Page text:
“What is very effective – also from a customer’s point of view – is the model of Performance Contracting, in which the investment is returned from savings achieved after modernization,” Motyliński added. However, according to Wójcik, you do not need the latest, most sophisticated systems in order to reap significant benefits. By comparing energy use patterns in a building operating schedule and of energy intensive services such as heating, cooling, ventilation and lighting to actual demand, major savings can often be made.
Turning off the taps
The same is true for water. Simple water savings can be made by matching supply to demand. Greenery need not be watered in strict accordance with a regular daily schedule if humidity monitors are installed in the soil. Instead, the supply of water can be limited only to what is needed. So-called gray water or water reclaimed from drainage as well as rainwater can often be employed for non-potable usage, such as flushing toilets and watering plants. However, there are a couple of drawbacks, one of which according to Rafał Schurma, the president of the Polish Green Building Council, is the perceived stigma of it being dirty water which will leave a mark at the water closet bowl or urinal.
Moreover, it is often not feasible to simply collect rainwater from the roof of an existing building, because such a solution would require the building to be completely re-plumbed with additional storage tanks to be installed and such work is often considered to be prohibitively expensive. However, when asked to name the single most effective solution with the largest environmental impact employed at the Factory Warsaw Annopol retail outlet center, Cezary Kopij mentioned a watersaving installation, namely fitted modern valves in the public toilets.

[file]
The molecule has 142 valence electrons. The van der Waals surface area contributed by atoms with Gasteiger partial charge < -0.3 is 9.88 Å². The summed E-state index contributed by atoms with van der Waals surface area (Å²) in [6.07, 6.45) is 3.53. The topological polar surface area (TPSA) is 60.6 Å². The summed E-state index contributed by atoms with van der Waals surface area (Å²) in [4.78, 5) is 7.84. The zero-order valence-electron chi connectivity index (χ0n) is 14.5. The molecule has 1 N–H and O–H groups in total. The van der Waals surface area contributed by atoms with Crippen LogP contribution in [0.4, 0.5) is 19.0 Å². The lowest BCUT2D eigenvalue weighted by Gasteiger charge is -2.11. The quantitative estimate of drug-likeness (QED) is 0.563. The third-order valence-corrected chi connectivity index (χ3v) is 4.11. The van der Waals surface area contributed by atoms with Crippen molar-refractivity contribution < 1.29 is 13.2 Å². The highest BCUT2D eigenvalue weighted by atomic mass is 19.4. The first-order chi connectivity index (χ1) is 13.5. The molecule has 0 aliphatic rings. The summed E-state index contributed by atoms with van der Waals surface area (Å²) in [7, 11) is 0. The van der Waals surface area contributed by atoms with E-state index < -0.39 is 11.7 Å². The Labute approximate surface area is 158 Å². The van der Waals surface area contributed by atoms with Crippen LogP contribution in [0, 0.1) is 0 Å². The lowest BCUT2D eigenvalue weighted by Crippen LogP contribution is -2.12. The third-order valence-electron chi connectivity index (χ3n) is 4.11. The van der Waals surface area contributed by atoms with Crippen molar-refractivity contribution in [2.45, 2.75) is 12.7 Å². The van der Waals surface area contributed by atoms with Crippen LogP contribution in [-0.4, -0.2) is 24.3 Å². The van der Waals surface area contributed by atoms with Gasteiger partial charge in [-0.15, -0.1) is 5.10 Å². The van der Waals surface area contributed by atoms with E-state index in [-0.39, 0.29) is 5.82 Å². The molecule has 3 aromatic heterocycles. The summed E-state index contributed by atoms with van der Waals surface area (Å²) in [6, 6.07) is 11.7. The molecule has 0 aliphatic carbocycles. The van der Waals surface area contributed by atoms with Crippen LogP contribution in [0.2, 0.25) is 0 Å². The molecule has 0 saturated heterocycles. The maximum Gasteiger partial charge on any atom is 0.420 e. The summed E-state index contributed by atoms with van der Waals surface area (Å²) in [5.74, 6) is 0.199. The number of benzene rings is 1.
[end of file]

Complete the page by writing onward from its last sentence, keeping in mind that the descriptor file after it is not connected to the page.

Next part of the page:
Keeping the lights on
As for lighting, LED lamps have now completely supplanted Edison’s traditional bulb. Now the choice of lighting is between halogens, LEDs and incandescent bulbs. Not only does such lighting produce light far more efficiently, but each lamp has a significantly prolonged lifespan. People used to complain about the lighting quality of LED lamps, but the technology has improved so much so that the light spectrum produced is now far closer to natural lighting. Additionally, the production of LEDs does not require the use of heavy metals such as mercury. Schurma believes that natural lighting is the best way to illuminate the building, but this is a solution that is rarely applied in shopping centers (although it could play a significant role, at least on pedestrian walkways and patios), and according to Cezary Kopij of Neinver, is very difficult to apply in a retail context.
There are many weird and wonderful solutions on the market to improve the energy and water efficiency of a building such as waterless urinals and geothermal energy, but it appears that the biggest gains are to be had with the simplest of installations and vigilant monitoring. However, although no “A” grade office building would come on the market without some form of ecological certification, it appears that without a change in attitude from retail tenants we will have to wait a long time for such technologies to become equally ubiquitous in malls.